While there are a few that will tolerate shade for the most part, you’re going to find that a minimum of six full hot sun hours a day is the minimum to grow a great bulb. That’s always assuming you want them to live for years; if you only want a single season’s show, you can plant them anywhere.
Bulbs demand superb drainage.
The fastest way to kill most bulbs is to overwater them. Many bulbs are native to areas where summer rains are almost non-existent (tulips for example) and when we keep them well-watered in our summer gardens, they tend to rot away.
Bulbs require a period of growing their leaves after blooming.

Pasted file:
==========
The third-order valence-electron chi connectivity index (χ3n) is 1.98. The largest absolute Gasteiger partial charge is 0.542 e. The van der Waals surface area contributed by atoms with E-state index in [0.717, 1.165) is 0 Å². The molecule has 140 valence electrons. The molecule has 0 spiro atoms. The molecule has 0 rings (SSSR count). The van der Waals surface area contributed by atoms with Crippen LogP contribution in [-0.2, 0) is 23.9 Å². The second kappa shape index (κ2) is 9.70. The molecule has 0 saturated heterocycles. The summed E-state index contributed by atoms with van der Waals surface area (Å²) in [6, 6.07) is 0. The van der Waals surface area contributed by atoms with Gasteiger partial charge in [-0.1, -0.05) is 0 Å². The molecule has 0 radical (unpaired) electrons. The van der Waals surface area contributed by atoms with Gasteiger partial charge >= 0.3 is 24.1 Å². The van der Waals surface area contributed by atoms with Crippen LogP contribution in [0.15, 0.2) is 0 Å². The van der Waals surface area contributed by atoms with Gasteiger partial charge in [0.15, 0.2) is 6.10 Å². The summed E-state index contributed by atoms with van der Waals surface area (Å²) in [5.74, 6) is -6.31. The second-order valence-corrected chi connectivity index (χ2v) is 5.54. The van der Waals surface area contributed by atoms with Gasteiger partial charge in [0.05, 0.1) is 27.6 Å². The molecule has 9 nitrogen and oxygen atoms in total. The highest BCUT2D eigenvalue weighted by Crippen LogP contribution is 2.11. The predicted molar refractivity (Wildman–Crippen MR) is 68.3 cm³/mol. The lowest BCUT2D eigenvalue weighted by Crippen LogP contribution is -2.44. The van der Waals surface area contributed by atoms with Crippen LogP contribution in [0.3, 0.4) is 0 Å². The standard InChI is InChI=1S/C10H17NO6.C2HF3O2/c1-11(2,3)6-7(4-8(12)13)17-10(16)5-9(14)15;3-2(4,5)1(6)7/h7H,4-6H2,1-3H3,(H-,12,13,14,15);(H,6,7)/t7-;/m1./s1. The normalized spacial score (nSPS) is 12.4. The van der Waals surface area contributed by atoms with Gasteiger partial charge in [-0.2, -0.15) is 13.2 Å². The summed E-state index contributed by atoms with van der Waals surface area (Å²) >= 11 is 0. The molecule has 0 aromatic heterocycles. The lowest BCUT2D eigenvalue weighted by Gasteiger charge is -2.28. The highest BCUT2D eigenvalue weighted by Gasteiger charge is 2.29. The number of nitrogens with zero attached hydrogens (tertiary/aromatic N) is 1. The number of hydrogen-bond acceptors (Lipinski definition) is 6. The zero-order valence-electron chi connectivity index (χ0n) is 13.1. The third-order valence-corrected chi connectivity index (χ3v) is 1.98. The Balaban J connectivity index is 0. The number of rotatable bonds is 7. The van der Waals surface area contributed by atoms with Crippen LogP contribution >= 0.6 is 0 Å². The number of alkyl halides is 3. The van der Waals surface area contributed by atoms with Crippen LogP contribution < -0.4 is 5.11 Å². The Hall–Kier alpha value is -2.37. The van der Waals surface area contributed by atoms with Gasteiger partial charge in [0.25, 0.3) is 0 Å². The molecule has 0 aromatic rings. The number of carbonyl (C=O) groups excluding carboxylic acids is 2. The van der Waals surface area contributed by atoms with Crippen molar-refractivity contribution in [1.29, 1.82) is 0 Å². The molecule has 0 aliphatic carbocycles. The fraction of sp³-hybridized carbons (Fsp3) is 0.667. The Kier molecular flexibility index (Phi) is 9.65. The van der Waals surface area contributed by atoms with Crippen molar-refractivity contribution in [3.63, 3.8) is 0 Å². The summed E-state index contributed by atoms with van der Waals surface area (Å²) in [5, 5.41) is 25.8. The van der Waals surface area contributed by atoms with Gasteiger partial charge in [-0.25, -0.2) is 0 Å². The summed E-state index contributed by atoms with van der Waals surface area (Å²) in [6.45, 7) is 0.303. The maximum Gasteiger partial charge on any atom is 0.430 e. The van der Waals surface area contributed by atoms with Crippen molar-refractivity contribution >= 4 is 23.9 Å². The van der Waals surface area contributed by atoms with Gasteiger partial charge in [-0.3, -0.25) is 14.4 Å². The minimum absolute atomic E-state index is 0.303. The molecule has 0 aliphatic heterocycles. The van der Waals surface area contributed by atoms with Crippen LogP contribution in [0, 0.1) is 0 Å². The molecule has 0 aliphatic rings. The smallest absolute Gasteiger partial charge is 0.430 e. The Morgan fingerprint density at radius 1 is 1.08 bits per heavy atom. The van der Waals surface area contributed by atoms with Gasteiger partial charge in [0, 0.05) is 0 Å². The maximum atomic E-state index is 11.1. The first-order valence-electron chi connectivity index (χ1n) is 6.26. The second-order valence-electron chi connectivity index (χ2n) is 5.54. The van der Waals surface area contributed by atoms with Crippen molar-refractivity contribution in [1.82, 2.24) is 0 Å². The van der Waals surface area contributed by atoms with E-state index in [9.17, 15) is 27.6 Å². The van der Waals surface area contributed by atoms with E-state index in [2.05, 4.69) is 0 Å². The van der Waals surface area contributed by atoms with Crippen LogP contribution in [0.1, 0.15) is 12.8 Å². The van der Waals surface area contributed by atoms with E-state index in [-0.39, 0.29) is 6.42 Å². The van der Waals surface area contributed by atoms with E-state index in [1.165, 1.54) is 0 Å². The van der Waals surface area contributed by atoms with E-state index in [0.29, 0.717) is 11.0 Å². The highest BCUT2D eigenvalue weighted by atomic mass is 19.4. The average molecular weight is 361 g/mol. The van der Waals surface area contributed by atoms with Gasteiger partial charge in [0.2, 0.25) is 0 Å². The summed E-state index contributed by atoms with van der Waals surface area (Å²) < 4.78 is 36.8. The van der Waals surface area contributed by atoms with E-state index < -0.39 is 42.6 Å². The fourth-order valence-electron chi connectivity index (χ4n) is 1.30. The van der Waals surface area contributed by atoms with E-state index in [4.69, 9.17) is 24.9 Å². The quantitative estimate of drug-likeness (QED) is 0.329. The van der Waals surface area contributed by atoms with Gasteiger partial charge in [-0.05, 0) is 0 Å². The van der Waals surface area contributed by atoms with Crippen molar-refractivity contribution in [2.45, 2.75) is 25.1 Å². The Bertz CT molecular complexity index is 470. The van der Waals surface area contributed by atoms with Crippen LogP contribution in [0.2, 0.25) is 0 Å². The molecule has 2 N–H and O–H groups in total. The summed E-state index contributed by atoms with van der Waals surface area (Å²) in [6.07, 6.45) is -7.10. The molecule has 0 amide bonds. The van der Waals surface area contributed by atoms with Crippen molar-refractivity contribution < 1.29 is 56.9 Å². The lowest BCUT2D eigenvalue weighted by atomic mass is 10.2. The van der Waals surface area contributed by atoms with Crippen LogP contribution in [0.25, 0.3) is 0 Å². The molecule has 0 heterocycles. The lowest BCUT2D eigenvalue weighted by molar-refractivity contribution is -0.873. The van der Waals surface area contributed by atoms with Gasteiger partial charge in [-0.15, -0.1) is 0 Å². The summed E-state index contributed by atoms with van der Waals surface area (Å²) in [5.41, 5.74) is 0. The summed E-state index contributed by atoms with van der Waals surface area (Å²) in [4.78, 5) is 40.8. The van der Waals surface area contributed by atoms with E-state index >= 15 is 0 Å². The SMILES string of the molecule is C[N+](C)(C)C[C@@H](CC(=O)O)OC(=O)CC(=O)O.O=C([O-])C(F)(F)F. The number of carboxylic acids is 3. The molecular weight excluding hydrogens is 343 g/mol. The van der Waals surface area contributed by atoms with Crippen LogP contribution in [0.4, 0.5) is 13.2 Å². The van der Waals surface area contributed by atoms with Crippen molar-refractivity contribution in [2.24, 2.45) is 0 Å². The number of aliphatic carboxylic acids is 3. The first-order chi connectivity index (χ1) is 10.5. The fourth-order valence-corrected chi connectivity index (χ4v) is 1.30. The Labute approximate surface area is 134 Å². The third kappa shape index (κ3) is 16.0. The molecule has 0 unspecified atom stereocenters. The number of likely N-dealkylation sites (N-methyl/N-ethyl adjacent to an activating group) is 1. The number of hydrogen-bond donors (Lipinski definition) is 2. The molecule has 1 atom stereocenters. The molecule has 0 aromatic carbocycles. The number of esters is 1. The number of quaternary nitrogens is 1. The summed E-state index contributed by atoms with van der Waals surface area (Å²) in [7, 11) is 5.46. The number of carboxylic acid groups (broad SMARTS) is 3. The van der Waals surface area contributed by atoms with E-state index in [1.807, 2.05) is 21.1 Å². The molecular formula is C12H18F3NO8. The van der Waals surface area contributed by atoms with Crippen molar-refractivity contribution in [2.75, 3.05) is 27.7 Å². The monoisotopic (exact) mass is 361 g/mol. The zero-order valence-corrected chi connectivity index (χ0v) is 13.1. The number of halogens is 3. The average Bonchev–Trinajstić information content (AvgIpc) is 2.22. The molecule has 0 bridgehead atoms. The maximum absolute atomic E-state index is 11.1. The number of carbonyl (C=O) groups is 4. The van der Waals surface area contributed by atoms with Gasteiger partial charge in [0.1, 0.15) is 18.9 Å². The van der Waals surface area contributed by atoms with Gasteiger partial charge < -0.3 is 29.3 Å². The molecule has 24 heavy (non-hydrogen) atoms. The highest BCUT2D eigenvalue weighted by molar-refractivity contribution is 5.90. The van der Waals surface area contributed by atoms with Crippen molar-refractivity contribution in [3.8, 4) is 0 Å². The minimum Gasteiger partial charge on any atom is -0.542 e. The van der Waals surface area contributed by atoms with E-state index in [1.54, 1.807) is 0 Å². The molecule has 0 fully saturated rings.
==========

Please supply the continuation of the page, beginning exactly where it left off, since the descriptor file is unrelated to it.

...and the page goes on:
So cutting off leaves before they go brown naturally is a surefire way to stop your bulbs from thriving. Similarly, tying up the leaves to get them out of the way is only marginally better. I’ll repeat this advice throughout the articles. You have to let those leaves produce enough energy so the bulb can develop a flower bud for the following season. Without that sunshine being stored up, there will be no flowers the next year.
Alliums for cut flowers being harvested
Most bulbs do quite well with a yearly feeding of compost. They are not overly greedy feeders.
COMMON BULB PROBLEMS AND QUESTIONS
Sometimes your bulbs just don't bloom.
Growing organic flower bulbs here and this will expand as questions come in on this topic. For now, it has two basic tips. (that's all you really need I suspect) :-)
Storing Flower Bulbs
Storing flower bulbs always gets questions and here's the basic guidelines. While the easiest way is to store them in the ground, sometimes winter gets in the way.